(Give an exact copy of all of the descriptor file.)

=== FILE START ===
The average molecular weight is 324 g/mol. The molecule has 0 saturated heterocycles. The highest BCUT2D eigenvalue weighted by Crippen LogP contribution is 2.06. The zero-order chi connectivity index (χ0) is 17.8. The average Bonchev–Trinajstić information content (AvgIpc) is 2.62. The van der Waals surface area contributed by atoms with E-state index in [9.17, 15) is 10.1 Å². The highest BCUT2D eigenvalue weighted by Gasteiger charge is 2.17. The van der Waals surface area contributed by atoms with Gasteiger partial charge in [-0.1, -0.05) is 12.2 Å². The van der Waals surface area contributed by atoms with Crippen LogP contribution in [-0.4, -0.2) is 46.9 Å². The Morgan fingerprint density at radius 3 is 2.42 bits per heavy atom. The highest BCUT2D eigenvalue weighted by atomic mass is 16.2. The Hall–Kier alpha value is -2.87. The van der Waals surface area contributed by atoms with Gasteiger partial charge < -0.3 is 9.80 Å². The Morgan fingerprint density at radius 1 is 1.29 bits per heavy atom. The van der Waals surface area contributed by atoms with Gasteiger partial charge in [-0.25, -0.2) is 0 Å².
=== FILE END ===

The average molecular weight is 324 g/mol. The molecule has 0 saturated heterocycles. The highest BCUT2D eigenvalue weighted by Crippen LogP contribution is 2.06. The zero-order chi connectivity index (χ0) is 17.8. The average Bonchev–Trinajstić information content (AvgIpc) is 2.62. The van der Waals surface area contributed by atoms with E-state index in [9.17, 15) is 10.1 Å². The highest BCUT2D eigenvalue weighted by Gasteiger charge is 2.17. The van der Waals surface area contributed by atoms with Gasteiger partial charge in [-0.1, -0.05) is 12.2 Å². The van der Waals surface area contributed by atoms with Crippen LogP contribution in [-0.4, -0.2) is 46.9 Å². The Morgan fingerprint density at radius 3 is 2.42 bits per heavy atom. The highest BCUT2D eigenvalue weighted by atomic mass is 16.2. The Hall–Kier alpha value is -2.87. The van der Waals surface area contributed by atoms with Gasteiger partial charge < -0.3 is 9.80 Å². The Morgan fingerprint density at radius 1 is 1.29 bits per heavy atom. The van der Waals surface area contributed by atoms with Gasteiger partial charge in [-0.25, -0.2) is 0 Å².